Direct Trade Coffee Is New ‘Farm-to-Table’ Business Model of Coffee Industry

For Ben Bowdoin, lead roaster and green buyer of 1000 Faces Coffee in Athens, coffee is just as much about the relationships between the buyers and the farmers as it is about the beans. He expresses this through their business model, a relatively new concept called direct trade. 

“The biggest impact of our direct trade model are the relationships with the farmers themselves. The way in which business decisions are affected, in a way, comes secondary to those relationships,” Bowdoin said.

Direct trade coffee, according to a study by Appalachian State University, has three characteristics that differentiate it from standard coffee: Price premiums are paid directly to farmers, harvesting practices are sustainable and the quality of the product is higher.

Fair trade, the alternative model to direct trade, also has a sustainable objective but is designed in a more structured way. The same paper from Appalachian State University notes that fair trade, “is achieved through setting a minimum price for all Fair Trade coffee sold plus a guaranteed premium for producers that must be used to improve the quality of life of the producer and their communities.”

Unlike fair trade, direct trade has no certification and no rules, which Bowdoin says can make it superior to fair trade. It’s a business relationship built almost solely on trust and can be a highly sustainable business model if both partners carry out their responsibilities effectively.

Bowdoin and Adonis Cerri, farmer and owner of Fazenda de Mata coffee in São Sebastião da Grama, Brazil. (Photo Courtesy/Ben Bowdoin)

For 1000 Faces, the direct model has been the backbone of their business in the most positive of ways. Bowdoin, who has worked at 1000 Faces for five years, says one of the beneficial aspects of being a direct trade business is being able to talk directly with the farmers about how the harvest at a certain point in time is going. 

Knowing exactly who is growing the coffee — where and how — brings ease and confidence to buyers like Bowdoin. 

“The coffee farms in Africa are more like a lot of people growing coffee in their backyards, and they’ve been doing this for a long time,” he said.

Bugoyi washing station in Rutsiro, Rwanda. (Photo Courtesy/Ben Bowdoin)

The direct trade supply chain is simpler, more transparent and can also develop a beneficial relationship between the roaster and farmer that can help improve farming practices which create the growth of a higher quality coffee, the Appalachian State paper explains.

“As well as creating a roaster-farmer direct price premium guarantee, the purpose of the new direct trade supply chain mechanism is to empower coffee growing communities as well as teaching them eco-friendly and socially responsible growing practices, and how to evaluate the quality of their product,” the paper states.

There is some evidence, according to research included in the university paper, that shows some consumers care more about the sustainability aspect of the coffee they buy than the price of the coffee.

“A field experiment in 26 supermarkets in New England and found that sales rose by almost 10% when the coffees carried a Fair Trade label compared to similar coffees carrying a generic label,” the paper states.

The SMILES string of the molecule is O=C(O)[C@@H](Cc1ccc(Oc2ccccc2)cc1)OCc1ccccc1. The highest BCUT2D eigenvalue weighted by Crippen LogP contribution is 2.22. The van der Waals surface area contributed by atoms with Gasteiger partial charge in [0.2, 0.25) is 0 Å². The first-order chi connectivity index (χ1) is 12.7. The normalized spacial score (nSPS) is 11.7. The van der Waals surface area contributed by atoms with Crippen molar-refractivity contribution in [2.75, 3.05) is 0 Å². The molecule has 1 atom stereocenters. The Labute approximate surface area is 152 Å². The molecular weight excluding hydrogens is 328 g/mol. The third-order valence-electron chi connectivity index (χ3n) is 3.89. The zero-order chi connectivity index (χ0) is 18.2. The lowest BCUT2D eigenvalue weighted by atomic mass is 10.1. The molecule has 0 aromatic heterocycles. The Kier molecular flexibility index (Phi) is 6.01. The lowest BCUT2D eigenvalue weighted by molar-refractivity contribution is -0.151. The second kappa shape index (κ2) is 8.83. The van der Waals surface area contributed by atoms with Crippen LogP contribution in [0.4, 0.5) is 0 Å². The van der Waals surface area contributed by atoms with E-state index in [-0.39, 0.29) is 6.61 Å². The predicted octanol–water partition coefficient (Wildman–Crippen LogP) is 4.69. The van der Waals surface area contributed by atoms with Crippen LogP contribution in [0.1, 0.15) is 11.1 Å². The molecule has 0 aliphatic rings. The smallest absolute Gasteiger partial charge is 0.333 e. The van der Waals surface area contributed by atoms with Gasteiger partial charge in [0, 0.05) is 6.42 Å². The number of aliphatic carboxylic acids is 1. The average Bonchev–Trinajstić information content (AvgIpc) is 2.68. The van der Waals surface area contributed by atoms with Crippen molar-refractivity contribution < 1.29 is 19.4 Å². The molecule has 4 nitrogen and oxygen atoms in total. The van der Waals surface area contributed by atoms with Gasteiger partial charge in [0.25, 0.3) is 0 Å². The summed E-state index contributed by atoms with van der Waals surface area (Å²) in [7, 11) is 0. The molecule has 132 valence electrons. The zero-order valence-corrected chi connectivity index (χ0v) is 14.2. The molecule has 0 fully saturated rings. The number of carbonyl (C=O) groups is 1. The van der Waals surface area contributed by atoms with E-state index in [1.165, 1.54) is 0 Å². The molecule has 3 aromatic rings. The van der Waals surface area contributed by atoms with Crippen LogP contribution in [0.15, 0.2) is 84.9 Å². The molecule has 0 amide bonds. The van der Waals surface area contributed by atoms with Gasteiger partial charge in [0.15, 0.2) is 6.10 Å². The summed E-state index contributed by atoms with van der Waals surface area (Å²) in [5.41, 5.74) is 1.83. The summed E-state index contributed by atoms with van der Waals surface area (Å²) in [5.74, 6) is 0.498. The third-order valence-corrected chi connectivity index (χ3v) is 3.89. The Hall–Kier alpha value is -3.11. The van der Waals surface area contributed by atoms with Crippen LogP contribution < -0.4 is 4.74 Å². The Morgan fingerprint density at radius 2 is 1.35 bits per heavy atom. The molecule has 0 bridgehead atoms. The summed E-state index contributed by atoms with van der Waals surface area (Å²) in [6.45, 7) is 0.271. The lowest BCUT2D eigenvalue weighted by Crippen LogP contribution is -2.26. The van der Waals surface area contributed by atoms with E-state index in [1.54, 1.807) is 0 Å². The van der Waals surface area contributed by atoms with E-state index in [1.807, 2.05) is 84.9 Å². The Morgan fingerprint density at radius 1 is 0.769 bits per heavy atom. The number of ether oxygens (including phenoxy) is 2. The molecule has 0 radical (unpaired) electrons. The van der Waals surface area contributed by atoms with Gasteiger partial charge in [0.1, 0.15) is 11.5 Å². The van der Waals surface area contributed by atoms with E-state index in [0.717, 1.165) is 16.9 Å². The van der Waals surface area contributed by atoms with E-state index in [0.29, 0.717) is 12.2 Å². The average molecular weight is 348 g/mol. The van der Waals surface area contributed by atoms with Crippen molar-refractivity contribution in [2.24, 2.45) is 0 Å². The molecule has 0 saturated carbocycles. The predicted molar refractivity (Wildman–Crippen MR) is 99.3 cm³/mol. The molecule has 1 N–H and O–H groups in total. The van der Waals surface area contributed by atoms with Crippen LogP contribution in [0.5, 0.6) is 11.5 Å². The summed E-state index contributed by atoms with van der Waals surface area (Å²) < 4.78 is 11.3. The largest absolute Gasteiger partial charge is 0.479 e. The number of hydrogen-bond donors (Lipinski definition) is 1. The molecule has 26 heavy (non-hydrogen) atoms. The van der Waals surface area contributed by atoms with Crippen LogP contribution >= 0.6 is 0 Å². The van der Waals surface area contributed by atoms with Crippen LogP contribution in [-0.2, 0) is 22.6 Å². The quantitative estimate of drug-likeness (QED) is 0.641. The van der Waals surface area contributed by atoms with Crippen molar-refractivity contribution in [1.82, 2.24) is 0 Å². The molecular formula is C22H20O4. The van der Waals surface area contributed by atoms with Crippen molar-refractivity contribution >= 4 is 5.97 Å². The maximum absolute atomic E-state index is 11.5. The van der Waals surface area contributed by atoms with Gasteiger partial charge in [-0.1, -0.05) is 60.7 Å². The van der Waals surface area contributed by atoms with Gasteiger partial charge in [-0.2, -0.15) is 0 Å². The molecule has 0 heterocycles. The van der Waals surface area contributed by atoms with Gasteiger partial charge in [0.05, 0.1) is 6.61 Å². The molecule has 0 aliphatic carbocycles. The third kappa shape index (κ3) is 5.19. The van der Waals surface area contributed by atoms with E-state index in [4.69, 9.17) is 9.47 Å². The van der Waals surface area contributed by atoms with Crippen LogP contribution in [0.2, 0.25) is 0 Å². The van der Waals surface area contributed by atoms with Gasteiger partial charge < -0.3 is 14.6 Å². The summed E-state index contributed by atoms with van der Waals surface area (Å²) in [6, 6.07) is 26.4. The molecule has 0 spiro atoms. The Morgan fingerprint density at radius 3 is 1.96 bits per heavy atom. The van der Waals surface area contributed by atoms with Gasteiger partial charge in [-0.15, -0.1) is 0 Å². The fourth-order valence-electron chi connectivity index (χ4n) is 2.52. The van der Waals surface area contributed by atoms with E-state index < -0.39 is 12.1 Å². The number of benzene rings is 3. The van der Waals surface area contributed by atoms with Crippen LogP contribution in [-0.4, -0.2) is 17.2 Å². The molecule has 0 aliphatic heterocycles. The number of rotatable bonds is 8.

Kaila Marcus, a senior at the University of Georgia and avid coffee drinker, is one of those consumers who values the importance of investing in a business that she knows treats workers fairly.

“It makes me feel good to know exactly where the money I spend on a cup of coffee is going, and that it’s going to people who deserve more than the minimum fair wage,” she said.

The freedom for a thriving partnership also allows room for things to go wrong in the partnership between farmers and buyers. Some limitations to the direct model include the possibility of buyers not paying farmers a fair wage, or farmers not following through with the quality of coffee they promised the buyer, according to Bowdoin. 

Suke Quto washing station in Guji, Ethiopia. (Photo Courtesy/Ben Bowdoin)

Building great relationships with farmers often thousands of miles away in another country also requires the maintenance needed to keep those relationships strong.

“If there was a benefit of fair trade over direct, it would be the fact that you don’t have to spend as much time or energy if you were fair trade,” Bowdoin said.

This is a likely limitation for bigger coffee companies who would maybe want to switch to a direct model, such as Starbucks, Bowdoin said, because the bigger the company, the harder it becomes to maintain those personal relationships on a much larger scale.

Although direct trade is a new and loose concept as a business model, it could be a positive opportunity for other small coffee businesses to pivot towards.

“There’s a lot of transparency, and I think that allows us to be more sustainable, more involved and be able to understand the day to day struggles and successes of everyone’s workload,” he said. “It always comes back to relationships- that would be the biggest benefit of direct over fair trade.” 

Simran Sethi is a senior majoring in journalism in the Grady College of Journalism and Mass Communication at the University of Georgia.



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